SANTA FE, N.M. — The number of people receiving opioid pain medication prescriptions or risky overlapping prescriptions has shown a notable decline in New Mexico since the state ordered doctors to check a database that can indicate whether a patient may be receiving narcotics from multiple sources, according to newly released statistics.
New Mexico has strengthened its prescription monitoring program in response to a surge in drug overdose death rate in 2014, when the state ranked second only to West Virginia.
On Jan. 1, a law went into effect that requires health care providers to screen new and extended opioid prescriptions against a statewide electronic database.
New Mexico State Epidemiologist Michael Landen said this week the database is being used more frequently and responsibly, with a notable decline in prescription practices for addictive opioid pain medications such as hydrocodone or fentanyl that have been linked to a national overdose epidemic.
“We think we’ve seen some improvements in prescribing due to the law,” he said. “There is less high-risk opioid prescription.”
The number of people receiving opioid prescriptions fell by 5 percent for the first three months of the year versus the same 2016 period, decreasing from about 201,000 to 191,000. Those figures do not include prescriptions for opioid anti-craving medications such as buprenorphine used to wean addicts off opioid pills or heroin.
The state also witnessed a 13 percent decline in overlapping opioid prescriptions that can supply one patient with more medication than intended during the same period, and an 11 percent decline in high-dose opioid prescriptions that are seen as a factor in the U.S. overdose epidemic.
At the same time, there was little change in so-called chronic opioid prescribing — for people who received opioids for at least 90 days in the past six months. About 55,400 New Mexico residents fall into that category.
It was too soon to know whether the new monitoring is having an impact on drug overdose deaths, with statistics for 2016 due for release in coming weeks and tallies for early 2017 more than a year away.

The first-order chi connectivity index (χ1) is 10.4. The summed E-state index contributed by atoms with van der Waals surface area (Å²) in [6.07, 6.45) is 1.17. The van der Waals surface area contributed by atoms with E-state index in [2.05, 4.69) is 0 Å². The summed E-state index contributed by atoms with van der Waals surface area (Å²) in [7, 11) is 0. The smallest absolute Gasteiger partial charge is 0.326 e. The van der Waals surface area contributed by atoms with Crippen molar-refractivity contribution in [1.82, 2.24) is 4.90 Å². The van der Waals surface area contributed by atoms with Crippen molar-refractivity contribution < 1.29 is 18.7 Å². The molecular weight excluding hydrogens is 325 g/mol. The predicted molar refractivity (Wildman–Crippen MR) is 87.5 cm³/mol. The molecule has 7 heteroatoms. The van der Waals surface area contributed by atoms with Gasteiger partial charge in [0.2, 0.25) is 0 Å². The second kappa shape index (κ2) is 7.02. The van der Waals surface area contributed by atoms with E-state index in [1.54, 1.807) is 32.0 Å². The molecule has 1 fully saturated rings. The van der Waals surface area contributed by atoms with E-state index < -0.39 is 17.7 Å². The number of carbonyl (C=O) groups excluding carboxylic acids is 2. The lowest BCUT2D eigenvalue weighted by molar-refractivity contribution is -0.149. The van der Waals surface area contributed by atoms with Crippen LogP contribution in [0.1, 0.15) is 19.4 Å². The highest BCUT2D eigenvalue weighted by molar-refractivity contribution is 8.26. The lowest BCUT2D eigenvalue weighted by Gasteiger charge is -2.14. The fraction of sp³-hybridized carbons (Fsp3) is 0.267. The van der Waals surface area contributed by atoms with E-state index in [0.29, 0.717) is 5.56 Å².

New Mexico has been on the front lines of the nation’s intertwined prescription opioid and heroin epidemic for more than a decade. The state has implemented pioneering policies designed to rein in overdose deaths.
The state was the first in 2001 to increase access to the overdose-reversal drug naloxone, and a few years later, it led the way in releasing people from legal liability when they assist in overdose situations.This year, New Mexico became the first U.S. state to require all local and state law enforcement agencies to provide officers with antidote kits in an effort to curb deaths from opioid overdoses.
Overdoses deaths, though, have remained stubbornly high.
In 2015, the drug overdose death rate in New Mexico was 24.8 people per 100,000, well over the national average of 16.3. Seven states had higher overdose death rates that year: West Virginia, New Hampshire, Ohio, Rhode Island, Pennsylvania and Massachusetts.
Another perilous prescription pattern appears to be tapering off in New Mexico — concurrent prescriptions for opioids and benzodiazepine tranquilizers such as Valium or Xanax that together carry higher overdose risks, Landen said.
Emily Kaltenbach, state director for the Drug Policy Alliance, described New Mexico’s prescription monitoring program as an important tool that does not share prescription information with law enforcement or dictate prescription practices — actions that could drive patients toward black market opiates.
“I think we’re at a critical point where we need to ask why are our numbers for overdose deaths are not dropping faster,” she said.